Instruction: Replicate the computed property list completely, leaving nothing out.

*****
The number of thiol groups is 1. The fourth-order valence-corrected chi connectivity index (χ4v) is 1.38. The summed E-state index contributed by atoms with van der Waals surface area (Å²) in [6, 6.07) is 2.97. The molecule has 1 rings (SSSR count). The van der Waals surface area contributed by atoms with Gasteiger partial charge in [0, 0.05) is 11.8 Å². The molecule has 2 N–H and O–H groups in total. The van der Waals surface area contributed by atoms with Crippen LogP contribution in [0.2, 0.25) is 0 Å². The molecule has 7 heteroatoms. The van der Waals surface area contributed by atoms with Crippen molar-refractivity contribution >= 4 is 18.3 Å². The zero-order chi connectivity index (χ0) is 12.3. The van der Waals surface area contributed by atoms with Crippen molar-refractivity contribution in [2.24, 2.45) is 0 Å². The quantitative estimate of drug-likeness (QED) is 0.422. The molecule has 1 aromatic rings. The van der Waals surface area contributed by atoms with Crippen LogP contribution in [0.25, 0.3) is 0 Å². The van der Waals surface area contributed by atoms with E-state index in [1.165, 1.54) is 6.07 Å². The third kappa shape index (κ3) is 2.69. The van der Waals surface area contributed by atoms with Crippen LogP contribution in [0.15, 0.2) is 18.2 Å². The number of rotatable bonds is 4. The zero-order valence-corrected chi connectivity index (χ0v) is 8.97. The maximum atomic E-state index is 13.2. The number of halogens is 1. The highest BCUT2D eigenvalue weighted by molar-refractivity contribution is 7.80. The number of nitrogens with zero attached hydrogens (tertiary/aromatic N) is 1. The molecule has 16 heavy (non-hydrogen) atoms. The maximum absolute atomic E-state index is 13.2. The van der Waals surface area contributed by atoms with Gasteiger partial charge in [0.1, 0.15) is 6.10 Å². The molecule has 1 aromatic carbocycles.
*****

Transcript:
The number of thiol groups is 1. The fourth-order valence-corrected chi connectivity index (χ4v) is 1.38. The summed E-state index contributed by atoms with van der Waals surface area (Å²) in [6, 6.07) is 2.97. The molecule has 1 rings (SSSR count). The van der Waals surface area contributed by atoms with Gasteiger partial charge in [0, 0.05) is 11.8 Å². The molecule has 2 N–H and O–H groups in total. The van der Waals surface area contributed by atoms with Crippen LogP contribution in [0.2, 0.25) is 0 Å². The molecule has 7 heteroatoms. The van der Waals surface area contributed by atoms with Crippen molar-refractivity contribution >= 4 is 18.3 Å². The zero-order chi connectivity index (χ0) is 12.3. The van der Waals surface area contributed by atoms with Crippen molar-refractivity contribution in [2.24, 2.45) is 0 Å². The quantitative estimate of drug-likeness (QED) is 0.422. The molecule has 1 aromatic rings. The van der Waals surface area contributed by atoms with Crippen LogP contribution in [0.25, 0.3) is 0 Å². The van der Waals surface area contributed by atoms with E-state index in [1.165, 1.54) is 6.07 Å². The third kappa shape index (κ3) is 2.69. The van der Waals surface area contributed by atoms with Crippen LogP contribution in [0.15, 0.2) is 18.2 Å². The number of rotatable bonds is 4. The zero-order valence-corrected chi connectivity index (χ0v) is 8.97. The maximum atomic E-state index is 13.2. The number of halogens is 1. The highest BCUT2D eigenvalue weighted by molar-refractivity contribution is 7.80. The number of nitrogens with zero attached hydrogens (tertiary/aromatic N) is 1. The molecule has 16 heavy (non-hydrogen) atoms. The maximum absolute atomic E-state index is 13.2. The van der Waals surface area contributed by atoms with Gasteiger partial charge in [0.1, 0.15) is 6.10 Å². The molecule has 1 aromatic carbocycles.